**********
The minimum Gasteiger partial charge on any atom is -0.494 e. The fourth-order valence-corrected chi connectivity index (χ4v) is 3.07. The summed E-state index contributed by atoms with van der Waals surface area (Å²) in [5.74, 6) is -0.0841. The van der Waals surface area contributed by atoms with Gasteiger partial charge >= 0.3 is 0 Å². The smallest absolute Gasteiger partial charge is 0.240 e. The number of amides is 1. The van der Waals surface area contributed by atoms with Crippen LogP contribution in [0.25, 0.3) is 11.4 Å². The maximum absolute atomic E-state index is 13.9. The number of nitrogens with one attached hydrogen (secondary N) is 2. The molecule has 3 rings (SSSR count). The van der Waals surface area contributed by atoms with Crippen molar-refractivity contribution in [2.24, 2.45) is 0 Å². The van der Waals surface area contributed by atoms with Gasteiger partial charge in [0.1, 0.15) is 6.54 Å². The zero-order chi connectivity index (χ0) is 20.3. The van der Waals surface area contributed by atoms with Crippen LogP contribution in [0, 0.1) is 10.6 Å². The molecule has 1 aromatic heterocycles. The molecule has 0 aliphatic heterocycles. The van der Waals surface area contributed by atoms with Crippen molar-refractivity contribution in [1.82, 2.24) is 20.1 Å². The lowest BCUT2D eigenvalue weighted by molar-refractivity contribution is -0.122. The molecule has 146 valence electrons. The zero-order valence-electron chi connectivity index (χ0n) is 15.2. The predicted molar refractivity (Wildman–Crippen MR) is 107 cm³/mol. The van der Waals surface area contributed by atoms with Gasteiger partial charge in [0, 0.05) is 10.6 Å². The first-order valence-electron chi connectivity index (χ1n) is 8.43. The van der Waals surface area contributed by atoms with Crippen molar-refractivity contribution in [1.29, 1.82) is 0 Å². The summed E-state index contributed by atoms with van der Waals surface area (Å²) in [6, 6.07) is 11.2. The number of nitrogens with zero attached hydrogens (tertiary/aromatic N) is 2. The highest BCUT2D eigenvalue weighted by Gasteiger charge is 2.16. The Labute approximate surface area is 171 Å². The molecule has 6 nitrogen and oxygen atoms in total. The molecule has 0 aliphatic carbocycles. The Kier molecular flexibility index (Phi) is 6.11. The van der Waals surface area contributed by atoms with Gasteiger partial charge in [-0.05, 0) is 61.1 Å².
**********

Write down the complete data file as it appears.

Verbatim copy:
The minimum Gasteiger partial charge on any atom is -0.494 e. The fourth-order valence-corrected chi connectivity index (χ4v) is 3.07. The summed E-state index contributed by atoms with van der Waals surface area (Å²) in [5.74, 6) is -0.0841. The van der Waals surface area contributed by atoms with Gasteiger partial charge >= 0.3 is 0 Å². The smallest absolute Gasteiger partial charge is 0.240 e. The number of amides is 1. The van der Waals surface area contributed by atoms with Crippen LogP contribution in [0.25, 0.3) is 11.4 Å². The maximum absolute atomic E-state index is 13.9. The number of nitrogens with one attached hydrogen (secondary N) is 2. The molecule has 3 rings (SSSR count). The van der Waals surface area contributed by atoms with Crippen molar-refractivity contribution in [2.24, 2.45) is 0 Å². The van der Waals surface area contributed by atoms with Gasteiger partial charge in [0.1, 0.15) is 6.54 Å². The zero-order chi connectivity index (χ0) is 20.3. The van der Waals surface area contributed by atoms with Crippen LogP contribution in [0, 0.1) is 10.6 Å². The molecule has 1 aromatic heterocycles. The molecule has 0 aliphatic heterocycles. The van der Waals surface area contributed by atoms with Crippen molar-refractivity contribution in [1.82, 2.24) is 20.1 Å². The lowest BCUT2D eigenvalue weighted by molar-refractivity contribution is -0.122. The molecule has 146 valence electrons. The zero-order valence-electron chi connectivity index (χ0n) is 15.2. The predicted molar refractivity (Wildman–Crippen MR) is 107 cm³/mol. The van der Waals surface area contributed by atoms with Gasteiger partial charge in [0, 0.05) is 10.6 Å². The first-order valence-electron chi connectivity index (χ1n) is 8.43. The van der Waals surface area contributed by atoms with Crippen molar-refractivity contribution in [1.29, 1.82) is 0 Å². The summed E-state index contributed by atoms with van der Waals surface area (Å²) in [6, 6.07) is 11.2. The number of nitrogens with zero attached hydrogens (tertiary/aromatic N) is 2. The highest BCUT2D eigenvalue weighted by Gasteiger charge is 2.16. The Labute approximate surface area is 171 Å². The molecule has 6 nitrogen and oxygen atoms in total. The molecule has 0 aliphatic carbocycles. The Kier molecular flexibility index (Phi) is 6.11. The van der Waals surface area contributed by atoms with Gasteiger partial charge in [-0.05, 0) is 61.1 Å².